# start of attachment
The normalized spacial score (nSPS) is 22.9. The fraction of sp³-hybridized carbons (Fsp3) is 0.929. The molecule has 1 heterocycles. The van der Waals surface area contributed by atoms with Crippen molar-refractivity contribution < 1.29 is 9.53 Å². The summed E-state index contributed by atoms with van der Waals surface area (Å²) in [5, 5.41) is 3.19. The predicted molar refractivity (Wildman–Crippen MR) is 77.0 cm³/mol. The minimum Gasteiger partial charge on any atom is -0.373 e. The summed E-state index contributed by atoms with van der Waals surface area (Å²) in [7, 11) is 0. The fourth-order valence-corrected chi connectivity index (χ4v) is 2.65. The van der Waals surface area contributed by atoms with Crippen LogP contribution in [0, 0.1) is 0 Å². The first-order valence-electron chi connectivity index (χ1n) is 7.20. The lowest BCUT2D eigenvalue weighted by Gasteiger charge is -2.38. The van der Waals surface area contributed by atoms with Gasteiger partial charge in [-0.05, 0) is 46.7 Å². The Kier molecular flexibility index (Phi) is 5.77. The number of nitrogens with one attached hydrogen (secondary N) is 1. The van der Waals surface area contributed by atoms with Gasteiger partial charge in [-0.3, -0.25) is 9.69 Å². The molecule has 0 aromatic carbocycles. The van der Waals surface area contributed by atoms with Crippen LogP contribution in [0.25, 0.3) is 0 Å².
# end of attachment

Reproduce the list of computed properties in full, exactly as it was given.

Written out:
The normalized spacial score (nSPS) is 22.9. The fraction of sp³-hybridized carbons (Fsp3) is 0.929. The molecule has 1 heterocycles. The van der Waals surface area contributed by atoms with Crippen molar-refractivity contribution < 1.29 is 9.53 Å². The summed E-state index contributed by atoms with van der Waals surface area (Å²) in [5, 5.41) is 3.19. The predicted molar refractivity (Wildman–Crippen MR) is 77.0 cm³/mol. The minimum Gasteiger partial charge on any atom is -0.373 e. The summed E-state index contributed by atoms with van der Waals surface area (Å²) in [7, 11) is 0. The fourth-order valence-corrected chi connectivity index (χ4v) is 2.65. The van der Waals surface area contributed by atoms with Crippen LogP contribution in [0, 0.1) is 0 Å². The first-order valence-electron chi connectivity index (χ1n) is 7.20. The lowest BCUT2D eigenvalue weighted by Gasteiger charge is -2.38. The van der Waals surface area contributed by atoms with Gasteiger partial charge in [-0.05, 0) is 46.7 Å². The Kier molecular flexibility index (Phi) is 5.77. The number of nitrogens with one attached hydrogen (secondary N) is 1. The van der Waals surface area contributed by atoms with Gasteiger partial charge in [-0.3, -0.25) is 9.69 Å². The molecule has 0 aromatic carbocycles. The van der Waals surface area contributed by atoms with Crippen LogP contribution in [0.25, 0.3) is 0 Å².